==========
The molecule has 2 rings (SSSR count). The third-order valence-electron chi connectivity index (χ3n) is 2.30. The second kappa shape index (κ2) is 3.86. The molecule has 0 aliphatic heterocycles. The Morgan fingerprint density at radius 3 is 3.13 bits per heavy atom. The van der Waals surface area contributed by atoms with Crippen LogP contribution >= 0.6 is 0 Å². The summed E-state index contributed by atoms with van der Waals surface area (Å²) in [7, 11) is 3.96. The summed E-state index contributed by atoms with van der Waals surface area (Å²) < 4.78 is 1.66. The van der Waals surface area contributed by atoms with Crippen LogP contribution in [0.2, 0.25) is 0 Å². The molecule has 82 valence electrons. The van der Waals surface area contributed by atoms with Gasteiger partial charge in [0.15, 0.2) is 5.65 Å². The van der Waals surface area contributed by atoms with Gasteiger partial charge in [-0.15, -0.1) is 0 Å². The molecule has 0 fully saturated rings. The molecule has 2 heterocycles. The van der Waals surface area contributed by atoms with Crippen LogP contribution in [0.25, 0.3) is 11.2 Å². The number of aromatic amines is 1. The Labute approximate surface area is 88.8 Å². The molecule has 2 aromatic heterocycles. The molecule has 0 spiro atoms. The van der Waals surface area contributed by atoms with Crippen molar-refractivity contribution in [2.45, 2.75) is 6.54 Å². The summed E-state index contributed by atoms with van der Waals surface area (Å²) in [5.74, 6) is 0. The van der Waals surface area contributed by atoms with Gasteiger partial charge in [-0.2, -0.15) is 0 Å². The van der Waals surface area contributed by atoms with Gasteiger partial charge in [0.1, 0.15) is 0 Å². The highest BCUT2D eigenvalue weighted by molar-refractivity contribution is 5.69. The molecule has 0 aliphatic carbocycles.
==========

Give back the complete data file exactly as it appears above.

The molecule has 2 rings (SSSR count). The third-order valence-electron chi connectivity index (χ3n) is 2.30. The second kappa shape index (κ2) is 3.86. The molecule has 0 aliphatic heterocycles. The Morgan fingerprint density at radius 3 is 3.13 bits per heavy atom. The van der Waals surface area contributed by atoms with Crippen LogP contribution >= 0.6 is 0 Å². The summed E-state index contributed by atoms with van der Waals surface area (Å²) in [7, 11) is 3.96. The summed E-state index contributed by atoms with van der Waals surface area (Å²) < 4.78 is 1.66. The van der Waals surface area contributed by atoms with Crippen LogP contribution in [0.2, 0.25) is 0 Å². The molecule has 82 valence electrons. The van der Waals surface area contributed by atoms with Gasteiger partial charge in [0.15, 0.2) is 5.65 Å². The van der Waals surface area contributed by atoms with Gasteiger partial charge in [-0.15, -0.1) is 0 Å². The molecule has 0 fully saturated rings. The molecule has 2 heterocycles. The van der Waals surface area contributed by atoms with Crippen LogP contribution in [0.25, 0.3) is 11.2 Å². The number of aromatic amines is 1. The Labute approximate surface area is 88.8 Å². The molecule has 2 aromatic heterocycles. The molecule has 0 spiro atoms. The van der Waals surface area contributed by atoms with Crippen molar-refractivity contribution in [2.45, 2.75) is 6.54 Å². The summed E-state index contributed by atoms with van der Waals surface area (Å²) in [5.74, 6) is 0. The van der Waals surface area contributed by atoms with Gasteiger partial charge in [-0.2, -0.15) is 0 Å². The van der Waals surface area contributed by atoms with Gasteiger partial charge in [0.1, 0.15) is 0 Å². The highest BCUT2D eigenvalue weighted by molar-refractivity contribution is 5.69. The molecule has 0 aliphatic carbocycles.